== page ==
There have been plenty of bad decisions taken by European politicians in the last few years. But few will cause as much misery as Angela Merkel’s refugee policy. Her decision to rip up the Dublin Convention and announce that any Syrian can claim asylum in Germany will lead to more people putting their hands in the lives of unscrupulous human traffickers as they try desperately to make it to Germany. This will, tragically, lead to more deaths.
In the magazine this week, I argue that Merkel’s policy is flawed on several levels. First, she has chosen to prioritise those Syrians who have already made it to Europe. These people are not in imminent fear of their lives unlike the millions of internally displaced people within Syria. It also ignores the plight of those in refugee camps on the Syrian border; the UNHCR say that they have a $795 million funding gap in their Syrian operation.
Next, Merkel — having unilaterally ripped up the Dublin Convention—wants to impose mandatory quotas for refugee resettlement on other EU states; Britain is out of this because it is one of the countries with an opt-out on this issue. The word from Brussels is that Merkel is prepared to use qualified majority voting to push this policy through against the opposition of several Eastern European governments. This is an extremely bad idea. For it is hard to think of a better way to boost anti-immigrant, populists than to force countries to take refugees against their wishes.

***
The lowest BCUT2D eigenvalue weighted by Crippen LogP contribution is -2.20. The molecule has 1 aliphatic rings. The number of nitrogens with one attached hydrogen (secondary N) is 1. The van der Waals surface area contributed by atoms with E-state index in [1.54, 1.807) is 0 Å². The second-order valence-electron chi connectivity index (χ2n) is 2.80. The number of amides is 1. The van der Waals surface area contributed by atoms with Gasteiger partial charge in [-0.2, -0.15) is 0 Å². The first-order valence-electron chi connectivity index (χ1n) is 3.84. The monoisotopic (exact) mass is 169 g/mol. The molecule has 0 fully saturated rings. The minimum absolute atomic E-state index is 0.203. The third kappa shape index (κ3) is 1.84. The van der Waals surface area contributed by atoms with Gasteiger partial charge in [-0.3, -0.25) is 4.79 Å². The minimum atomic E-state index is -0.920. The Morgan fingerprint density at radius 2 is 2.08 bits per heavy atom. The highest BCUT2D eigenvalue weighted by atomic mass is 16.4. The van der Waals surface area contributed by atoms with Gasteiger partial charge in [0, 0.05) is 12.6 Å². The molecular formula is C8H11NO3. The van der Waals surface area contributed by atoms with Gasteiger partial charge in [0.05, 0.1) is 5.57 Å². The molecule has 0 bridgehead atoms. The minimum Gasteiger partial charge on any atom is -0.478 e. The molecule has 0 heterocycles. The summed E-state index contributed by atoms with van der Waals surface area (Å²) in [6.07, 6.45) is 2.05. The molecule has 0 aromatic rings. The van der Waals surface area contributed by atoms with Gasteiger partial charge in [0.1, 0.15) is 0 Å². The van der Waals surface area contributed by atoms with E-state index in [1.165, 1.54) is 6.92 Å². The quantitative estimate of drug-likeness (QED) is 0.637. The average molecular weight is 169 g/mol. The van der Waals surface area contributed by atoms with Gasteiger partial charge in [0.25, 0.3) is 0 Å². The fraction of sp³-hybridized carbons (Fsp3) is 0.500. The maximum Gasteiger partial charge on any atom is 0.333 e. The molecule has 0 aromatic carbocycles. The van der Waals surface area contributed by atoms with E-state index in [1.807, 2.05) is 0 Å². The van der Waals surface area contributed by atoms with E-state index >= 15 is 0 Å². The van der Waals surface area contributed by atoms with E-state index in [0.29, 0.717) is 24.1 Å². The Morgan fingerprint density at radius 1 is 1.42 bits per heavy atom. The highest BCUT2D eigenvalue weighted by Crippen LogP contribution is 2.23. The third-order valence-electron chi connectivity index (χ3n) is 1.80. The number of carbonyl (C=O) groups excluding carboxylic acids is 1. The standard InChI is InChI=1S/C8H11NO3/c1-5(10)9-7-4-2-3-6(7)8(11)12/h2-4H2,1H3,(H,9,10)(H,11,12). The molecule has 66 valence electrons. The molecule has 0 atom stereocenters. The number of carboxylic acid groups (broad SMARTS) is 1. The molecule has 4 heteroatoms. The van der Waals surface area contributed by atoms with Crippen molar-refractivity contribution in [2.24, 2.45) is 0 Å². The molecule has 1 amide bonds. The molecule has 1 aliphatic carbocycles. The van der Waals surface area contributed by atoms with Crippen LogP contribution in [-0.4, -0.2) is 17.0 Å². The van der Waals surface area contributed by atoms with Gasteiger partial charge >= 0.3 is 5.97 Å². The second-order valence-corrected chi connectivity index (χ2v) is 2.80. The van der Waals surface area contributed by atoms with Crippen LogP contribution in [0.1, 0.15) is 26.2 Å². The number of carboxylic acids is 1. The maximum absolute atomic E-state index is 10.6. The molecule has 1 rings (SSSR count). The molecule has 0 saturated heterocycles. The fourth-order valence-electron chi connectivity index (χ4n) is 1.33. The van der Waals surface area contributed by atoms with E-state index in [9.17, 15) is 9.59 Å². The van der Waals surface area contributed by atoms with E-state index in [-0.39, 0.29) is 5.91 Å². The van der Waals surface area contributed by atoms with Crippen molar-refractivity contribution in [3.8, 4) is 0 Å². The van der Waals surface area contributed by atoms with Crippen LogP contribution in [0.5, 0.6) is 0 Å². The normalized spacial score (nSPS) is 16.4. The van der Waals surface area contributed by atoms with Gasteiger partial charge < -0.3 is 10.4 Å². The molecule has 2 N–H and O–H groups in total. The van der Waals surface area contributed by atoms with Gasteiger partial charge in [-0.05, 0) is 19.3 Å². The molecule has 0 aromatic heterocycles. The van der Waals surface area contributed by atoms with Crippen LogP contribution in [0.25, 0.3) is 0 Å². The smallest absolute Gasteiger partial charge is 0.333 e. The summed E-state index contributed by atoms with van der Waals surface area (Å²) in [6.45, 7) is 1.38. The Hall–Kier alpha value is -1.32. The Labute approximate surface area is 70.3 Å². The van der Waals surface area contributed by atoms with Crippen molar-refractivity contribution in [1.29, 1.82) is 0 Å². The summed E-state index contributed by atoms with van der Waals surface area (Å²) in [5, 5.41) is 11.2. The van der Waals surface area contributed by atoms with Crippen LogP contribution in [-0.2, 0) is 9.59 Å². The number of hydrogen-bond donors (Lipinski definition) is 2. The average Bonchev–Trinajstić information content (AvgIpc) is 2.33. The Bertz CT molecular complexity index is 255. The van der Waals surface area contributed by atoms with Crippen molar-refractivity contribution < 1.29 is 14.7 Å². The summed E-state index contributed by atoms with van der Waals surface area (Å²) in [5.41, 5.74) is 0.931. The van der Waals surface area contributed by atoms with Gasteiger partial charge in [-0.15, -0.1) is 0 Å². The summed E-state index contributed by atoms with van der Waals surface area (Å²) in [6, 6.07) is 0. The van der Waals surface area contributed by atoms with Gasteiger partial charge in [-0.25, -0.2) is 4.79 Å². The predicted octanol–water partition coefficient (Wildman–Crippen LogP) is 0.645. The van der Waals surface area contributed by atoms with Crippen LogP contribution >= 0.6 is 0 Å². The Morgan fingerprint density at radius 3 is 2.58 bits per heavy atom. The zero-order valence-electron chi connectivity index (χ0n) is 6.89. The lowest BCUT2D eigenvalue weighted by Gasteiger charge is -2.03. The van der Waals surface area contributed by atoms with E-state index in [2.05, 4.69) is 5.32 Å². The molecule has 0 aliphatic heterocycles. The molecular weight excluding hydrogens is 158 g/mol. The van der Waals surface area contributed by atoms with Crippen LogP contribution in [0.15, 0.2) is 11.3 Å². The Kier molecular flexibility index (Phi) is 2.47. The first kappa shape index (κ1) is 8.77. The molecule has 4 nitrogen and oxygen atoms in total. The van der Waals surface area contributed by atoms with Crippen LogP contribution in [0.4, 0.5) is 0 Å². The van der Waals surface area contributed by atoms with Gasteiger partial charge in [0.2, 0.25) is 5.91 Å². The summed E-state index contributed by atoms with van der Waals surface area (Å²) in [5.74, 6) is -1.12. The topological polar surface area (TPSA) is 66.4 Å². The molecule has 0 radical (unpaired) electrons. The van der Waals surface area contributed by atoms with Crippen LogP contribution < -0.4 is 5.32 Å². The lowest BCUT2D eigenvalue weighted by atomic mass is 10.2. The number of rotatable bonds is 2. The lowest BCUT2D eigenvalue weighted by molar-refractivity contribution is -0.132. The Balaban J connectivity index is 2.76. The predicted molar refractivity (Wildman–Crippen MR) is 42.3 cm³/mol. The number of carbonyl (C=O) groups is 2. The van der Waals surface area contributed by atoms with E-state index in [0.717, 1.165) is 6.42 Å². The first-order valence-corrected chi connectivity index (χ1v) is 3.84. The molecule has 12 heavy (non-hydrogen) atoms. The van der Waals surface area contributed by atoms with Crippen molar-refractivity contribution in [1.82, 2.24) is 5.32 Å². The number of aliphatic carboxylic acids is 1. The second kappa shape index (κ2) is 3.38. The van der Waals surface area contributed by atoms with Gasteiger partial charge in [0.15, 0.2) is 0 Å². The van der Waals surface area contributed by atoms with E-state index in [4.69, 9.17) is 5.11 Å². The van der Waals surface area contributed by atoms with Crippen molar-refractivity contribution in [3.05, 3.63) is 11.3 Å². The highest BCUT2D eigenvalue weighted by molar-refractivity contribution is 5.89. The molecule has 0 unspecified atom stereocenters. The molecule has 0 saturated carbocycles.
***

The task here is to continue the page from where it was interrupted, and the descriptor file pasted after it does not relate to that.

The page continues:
Then, there is the question of the future of Syria itself. By taking in those Syrians who have already Europe, Merkel is, intentionally or not, cherry-picking the more prosperous members of what used to be Syrian society, those who have sufficient resources to pay the traffickers. Without them, their ravaged country is far less likely to make a recovery once the fighting eventually stops.
Far from being an act of enlightened moral leadership, Merkel’s refugee policy is short-sighted and not properly thought through. It fails the test of true statesmanship.